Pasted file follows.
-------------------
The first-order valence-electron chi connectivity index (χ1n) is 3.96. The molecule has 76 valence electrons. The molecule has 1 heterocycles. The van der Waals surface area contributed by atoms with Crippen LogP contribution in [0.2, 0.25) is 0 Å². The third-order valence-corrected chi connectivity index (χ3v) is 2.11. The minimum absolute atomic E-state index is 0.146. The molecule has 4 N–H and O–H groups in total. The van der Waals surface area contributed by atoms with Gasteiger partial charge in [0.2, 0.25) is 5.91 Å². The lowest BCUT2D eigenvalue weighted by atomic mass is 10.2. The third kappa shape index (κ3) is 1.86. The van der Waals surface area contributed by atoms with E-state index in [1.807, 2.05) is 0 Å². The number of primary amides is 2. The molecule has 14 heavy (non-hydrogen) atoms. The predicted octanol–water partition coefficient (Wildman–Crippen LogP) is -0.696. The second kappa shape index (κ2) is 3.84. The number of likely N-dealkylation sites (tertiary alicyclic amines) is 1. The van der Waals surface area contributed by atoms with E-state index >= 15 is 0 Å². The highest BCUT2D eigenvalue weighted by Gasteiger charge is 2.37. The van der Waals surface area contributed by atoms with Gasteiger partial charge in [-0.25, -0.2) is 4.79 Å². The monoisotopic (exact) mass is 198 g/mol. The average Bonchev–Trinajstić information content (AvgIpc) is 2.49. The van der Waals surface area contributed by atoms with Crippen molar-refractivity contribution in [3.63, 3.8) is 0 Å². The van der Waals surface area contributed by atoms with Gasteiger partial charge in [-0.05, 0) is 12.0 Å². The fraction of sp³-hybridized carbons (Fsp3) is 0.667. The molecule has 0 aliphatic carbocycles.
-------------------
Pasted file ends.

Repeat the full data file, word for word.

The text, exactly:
The first-order valence-electron chi connectivity index (χ1n) is 3.96. The molecule has 76 valence electrons. The molecule has 1 heterocycles. The van der Waals surface area contributed by atoms with Crippen LogP contribution in [0.2, 0.25) is 0 Å². The third-order valence-corrected chi connectivity index (χ3v) is 2.11. The minimum absolute atomic E-state index is 0.146. The molecule has 4 N–H and O–H groups in total. The van der Waals surface area contributed by atoms with Gasteiger partial charge in [0.2, 0.25) is 5.91 Å². The lowest BCUT2D eigenvalue weighted by atomic mass is 10.2. The third kappa shape index (κ3) is 1.86. The van der Waals surface area contributed by atoms with E-state index in [1.807, 2.05) is 0 Å². The number of primary amides is 2. The molecule has 14 heavy (non-hydrogen) atoms. The predicted octanol–water partition coefficient (Wildman–Crippen LogP) is -0.696. The second kappa shape index (κ2) is 3.84. The number of likely N-dealkylation sites (tertiary alicyclic amines) is 1. The van der Waals surface area contributed by atoms with E-state index >= 15 is 0 Å². The highest BCUT2D eigenvalue weighted by Gasteiger charge is 2.37. The van der Waals surface area contributed by atoms with Gasteiger partial charge in [-0.25, -0.2) is 4.79 Å². The monoisotopic (exact) mass is 198 g/mol. The average Bonchev–Trinajstić information content (AvgIpc) is 2.49. The van der Waals surface area contributed by atoms with Crippen molar-refractivity contribution in [3.63, 3.8) is 0 Å². The van der Waals surface area contributed by atoms with Gasteiger partial charge in [-0.05, 0) is 12.0 Å². The fraction of sp³-hybridized carbons (Fsp3) is 0.667. The molecule has 0 aliphatic carbocycles.